Including the war years, it had taken Moreland twelve years to shape his own administration,
to expand the financial base of the college, and to begin to build what amounted
to a new physical plant. If one eliminates from the chronology the period of the
war, this administration achievement is condensed into six years-1945-51. The episode
is equal in activity and perhaps in achievement to earlier formative periods in
the history of the college: 1825-32 and 1865-68. The period from the time of the
Korean War (when Blackwell, Fox, and Smithey halls were built) to the eve of the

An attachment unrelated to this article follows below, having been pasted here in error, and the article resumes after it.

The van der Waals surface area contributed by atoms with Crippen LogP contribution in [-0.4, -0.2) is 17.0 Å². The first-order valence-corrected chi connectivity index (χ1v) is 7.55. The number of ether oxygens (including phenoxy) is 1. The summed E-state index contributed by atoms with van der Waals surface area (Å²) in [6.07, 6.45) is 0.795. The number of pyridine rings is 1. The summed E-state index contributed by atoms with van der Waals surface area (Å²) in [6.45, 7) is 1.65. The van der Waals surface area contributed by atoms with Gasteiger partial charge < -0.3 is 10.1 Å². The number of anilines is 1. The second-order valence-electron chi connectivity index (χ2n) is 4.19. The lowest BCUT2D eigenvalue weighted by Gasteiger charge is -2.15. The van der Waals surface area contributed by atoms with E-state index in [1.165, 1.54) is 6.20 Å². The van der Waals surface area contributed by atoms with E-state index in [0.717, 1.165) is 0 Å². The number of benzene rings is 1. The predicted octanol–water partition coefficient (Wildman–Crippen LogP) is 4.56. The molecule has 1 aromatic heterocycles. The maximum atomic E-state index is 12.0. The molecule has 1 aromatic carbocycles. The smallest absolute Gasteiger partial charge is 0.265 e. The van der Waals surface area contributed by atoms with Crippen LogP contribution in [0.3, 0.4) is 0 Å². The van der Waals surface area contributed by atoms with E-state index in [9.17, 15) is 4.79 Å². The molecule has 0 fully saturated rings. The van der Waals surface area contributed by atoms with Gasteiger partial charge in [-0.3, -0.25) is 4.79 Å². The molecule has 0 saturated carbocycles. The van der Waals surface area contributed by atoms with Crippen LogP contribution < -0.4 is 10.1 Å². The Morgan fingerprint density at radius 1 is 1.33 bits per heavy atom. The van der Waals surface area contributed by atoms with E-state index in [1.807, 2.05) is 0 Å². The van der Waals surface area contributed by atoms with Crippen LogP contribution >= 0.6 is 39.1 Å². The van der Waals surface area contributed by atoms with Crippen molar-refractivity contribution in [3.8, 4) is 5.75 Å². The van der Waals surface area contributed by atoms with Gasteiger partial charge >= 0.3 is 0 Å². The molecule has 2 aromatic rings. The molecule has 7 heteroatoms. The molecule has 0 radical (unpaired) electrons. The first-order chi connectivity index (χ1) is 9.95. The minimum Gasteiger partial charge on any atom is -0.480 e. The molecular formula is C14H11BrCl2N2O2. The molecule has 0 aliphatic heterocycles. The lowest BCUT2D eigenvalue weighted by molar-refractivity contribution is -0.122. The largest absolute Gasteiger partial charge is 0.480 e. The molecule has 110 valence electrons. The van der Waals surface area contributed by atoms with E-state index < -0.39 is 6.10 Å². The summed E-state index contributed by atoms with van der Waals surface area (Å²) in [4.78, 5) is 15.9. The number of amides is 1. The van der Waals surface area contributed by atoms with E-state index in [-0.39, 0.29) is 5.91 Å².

Vietnamese conflict and Moreland's retirement in 1967 produced the mature college.
With some overlapping, the period from 1945 through the early 1950s witnessed also
another break with the past: the disestablishment of the Randolph-Macon System.
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Reprinted from Professor James Scanlon's Randolph-Macon College: A Southern History